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Publication numberUS20050129017 A1
Publication typeApplication
Application numberUS 10/732,529
Publication dateJun 16, 2005
Filing dateDec 11, 2003
Priority dateDec 11, 2003
Also published asCN1627730A, CN1627730B, DE602004021547D1, EP1542394A1, EP1542394B1
Publication number10732529, 732529, US 2005/0129017 A1, US 2005/129017 A1, US 20050129017 A1, US 20050129017A1, US 2005129017 A1, US 2005129017A1, US-A1-20050129017, US-A1-2005129017, US2005/0129017A1, US2005/129017A1, US20050129017 A1, US20050129017A1, US2005129017 A1, US2005129017A1
InventorsPierrick Guingo, Jerome Cornet, Arnold Jansen, Fernando Cuervo
Original AssigneeAlcatel
Export CitationBiBTeX, EndNote, RefMan
External Links: USPTO, USPTO Assignment, Espacenet
Multicast flow accounting
US 20050129017 A1
Abstract
A methods of implementing event based distributed multicast flow accounting are presented. Multicast-enabled routers request, and aggregate traffic flow measurement information from downstream multicast-enabled routers participating in dependent multicast sub-trees. Records are kept by the multicast-enabled router regarding changes to the underlying multicast tree topology. The aggregate traffic flow measurements and topology information are reported to multicast-enabled routers upstream. Advantages are derived from the ability to accurately compute multicast content transport costs within a communications service provider's network.
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Claims(30)
1. A method of deriving resource utilization information regarding a multicast flow at a multicast-enabled router participating in a multicast tree, the method comprising steps of:
a. detecting a triggering event;
b. aggregating topology information regarding downstream dependent sub-tree portions of the multicast tree;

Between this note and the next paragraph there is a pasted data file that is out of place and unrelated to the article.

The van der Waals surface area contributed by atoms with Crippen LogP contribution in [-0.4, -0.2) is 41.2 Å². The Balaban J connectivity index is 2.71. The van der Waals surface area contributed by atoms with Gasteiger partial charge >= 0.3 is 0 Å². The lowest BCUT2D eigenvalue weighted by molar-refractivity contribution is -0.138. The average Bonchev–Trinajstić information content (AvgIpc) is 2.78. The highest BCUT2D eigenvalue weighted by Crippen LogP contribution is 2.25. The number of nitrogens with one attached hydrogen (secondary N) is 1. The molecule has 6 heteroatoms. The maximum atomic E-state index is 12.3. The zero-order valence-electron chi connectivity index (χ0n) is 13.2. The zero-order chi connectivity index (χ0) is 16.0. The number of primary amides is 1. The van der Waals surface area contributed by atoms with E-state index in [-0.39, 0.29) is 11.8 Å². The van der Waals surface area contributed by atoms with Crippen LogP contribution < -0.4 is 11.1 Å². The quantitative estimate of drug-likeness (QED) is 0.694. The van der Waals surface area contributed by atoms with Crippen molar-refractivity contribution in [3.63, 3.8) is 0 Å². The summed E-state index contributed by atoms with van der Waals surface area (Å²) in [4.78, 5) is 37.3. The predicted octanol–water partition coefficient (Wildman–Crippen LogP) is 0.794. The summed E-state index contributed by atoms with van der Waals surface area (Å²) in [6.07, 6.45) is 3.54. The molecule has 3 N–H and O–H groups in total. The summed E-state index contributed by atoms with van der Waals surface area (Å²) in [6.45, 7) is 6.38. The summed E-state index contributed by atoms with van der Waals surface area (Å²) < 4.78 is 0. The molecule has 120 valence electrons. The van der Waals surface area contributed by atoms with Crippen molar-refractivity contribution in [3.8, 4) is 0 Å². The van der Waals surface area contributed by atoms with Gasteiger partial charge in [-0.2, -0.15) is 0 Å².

c. aggregating traffic flow measurements regarding content conveyed in the dependent sub-tree portions of the multicast tree downstream of the router; and
d. reporting the aggregated topology and traffic flow measurement information upstream along the multicast tree.
2. The method claimed in claim 1, further comprising a step of: correlating the topology information to the traffic flow measurement information.
3. The method claimed in claim 1, wherein detecting the triggering event comprises one of: receiving a join request, receiving a leave announcement, receiving an announcement of an availability of a periodic traffic measurement, receiving a resource utilization update request, receiving a periodic resource utilization update request, receiving an announcement regarding a multicast tree topology change, receiving an announcement regarding a counter rollover, and detecting a change content characteristics.
4. The method claimed in claim 1, wherein respect of each triggering event, the method further comprises a step of: forwarding a resource utilization update request via interfaces associated with dependent sub-tree portions.
5. The method claimed in claim 4, further comprising a step of: receiving a resource utilization report via an interface associated with a dependent sub-tree portion.